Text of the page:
Part 6: Enterprise Flexibility

By Dee Carri, Thursday, 5th June 2014 | 0 comments
Filed under: Business Development, BPM, Process Thinking, SOPs, TPSoP®.

How much do you love your SOPs Part 6: Enterprise Flexibility - Are your Change Management Processes Agile?

By Dee Carri

Read the introduction to our 'How Much Do You Love Your SOPs' blog series here >

Constant Change

“Change is the only constant” declared the Greek philosopher Heraclitus, and so it is for compliance and quality but with three important differences: the enterprise change agenda is growing, it is becoming more complex and demand for faster change cycles is increasing.


Reasons for Change

Change appears in many guises: change arising from more regulation in more jurisdictions with more activities subject to regulatory scrutiny; change in business as a result of divestments, mergers and acquisitions (just think of the enormity of the task facing Astra Zeneca and Pfizer if their merger goes ahead); change as a result of downsizing (thousands of pharma and financial jobs have been lost in the last 5 years) and scaling-up; change as a result of outsourcing and from the introduction of new technologies; change in response to competition; change resulting from an internal desire to do better with OPEX and the currently fashionable “Transformation Programmes”. And let’s not forget change can also be the end result of regulatory inspection, regulatory failure or as a result of an individual improvement initiative. All of these changes affect how people do their jobs which in turn affect SOPs and Work Instructions.


Agile Change?

Are current change practices agile? I’m afraid not.

Most organisations aspire to being flexible and adaptable but many organisations struggle or fail to realise it. Change cycles are cumbersome and linear, sometimes taking years to implement in large, regulated, multi-national organisations. Many change projects and programmes are condemned to execute a tortuous change process that begins with establishing the current (AS-IS) status in order to understand the impact of the change: on the organisation, on work practices as described in SOPs and Work Instructions. Many organisations have convoluted change management SOPs that are difficult to understand and follow, leading to unacceptable delays in implementing even simple, local changes. Still others fail to implement changes and, as a result, suffer substantial financial losses and some businesses fail to keep pace and cease trading.

How can a process-based approach make the change practices more agile?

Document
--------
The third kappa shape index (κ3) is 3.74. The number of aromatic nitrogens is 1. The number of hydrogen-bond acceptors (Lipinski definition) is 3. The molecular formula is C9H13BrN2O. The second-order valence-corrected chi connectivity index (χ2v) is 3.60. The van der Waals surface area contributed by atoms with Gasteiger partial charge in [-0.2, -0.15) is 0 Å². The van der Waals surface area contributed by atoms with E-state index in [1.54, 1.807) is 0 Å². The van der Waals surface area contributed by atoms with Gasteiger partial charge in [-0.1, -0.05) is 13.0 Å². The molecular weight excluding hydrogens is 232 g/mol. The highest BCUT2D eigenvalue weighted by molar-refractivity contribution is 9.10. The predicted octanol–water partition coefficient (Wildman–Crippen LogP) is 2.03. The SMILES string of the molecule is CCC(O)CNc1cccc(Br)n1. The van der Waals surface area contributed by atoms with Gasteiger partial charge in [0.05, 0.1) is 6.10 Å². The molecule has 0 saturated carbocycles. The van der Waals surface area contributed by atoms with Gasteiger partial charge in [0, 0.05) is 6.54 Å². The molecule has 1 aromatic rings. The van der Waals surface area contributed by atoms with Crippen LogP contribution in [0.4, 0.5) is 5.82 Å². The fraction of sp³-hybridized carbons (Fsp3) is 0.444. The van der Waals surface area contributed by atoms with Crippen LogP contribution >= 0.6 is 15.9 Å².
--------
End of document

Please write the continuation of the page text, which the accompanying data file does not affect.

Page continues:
Company Change Control Process(es)

Change procedures can be documented as processes, clearly identifying the accountabilities, service levels and activities involved in each type of change, whether that is a business-as-usual small change or a mega change such as a merger or acquisition.


Managing Complexity

Organisations are likely to be affected by not one, but many simultaneous demands for change in different parts of the business. With a Process Architecture linked to regulations, policies and standards and appropriate Governance in place, it is possible view inter-relationships between them that will ensure a change does not introduce new risks.


Process-based Scenario Planning

In an enterprise where business processes are documented, it is possible to plot the effect of a proposed change across all segments of the enterprise and all processes to gain a fast understanding of the effect of the change. With this visibility, the change can be managed and implemented quickly and in an orderly manner.

Leveraging the process architecture, scenarios can be explored and developed such that it is possible to view the proposed change from several different perspectives, including:

Regulatory: understand the regulatory impact and quality /compliance & policy impact;

Organisational: understand the scope and organisational impact;

Process: understand the business process / SOP / Work Instruction impact and develop TO-BE processes that can be shared and validated collaboratively across the business;

And Role: identify who will be affected by the change.

Interrogating existing documented business processes, this activity will take days or weeks, but not the more usual months or years. In turn, this information can inform a project plan, a communication approach and a training / implementation plan.


Implementing and Training on Change

Because TO-BE processes can be viewed through a Role lens, roll-out of the TO-BE processes can be greatly accelerated. (See part 4 of this blog series: “Time to Effectiveness”)



Assess the quantity and scale of change required in your organisation in the coming 12-18 months.

Assess the performance of your organisation in implementing change in the past i.e. the lag between the demand for change and the actual time to deliver change within your organisation .

Estimate the reputational and financial advantage of changing and adapting faster than competitors.

Armed with this information, build the business case for process-based change! 


The next blog in our SOP series will be the final post in the series and will conclude our findings. If you missed the introduction, you can find it here >
In the meantime, we invite you to provide feedback, comments and your experience in the comments section below.


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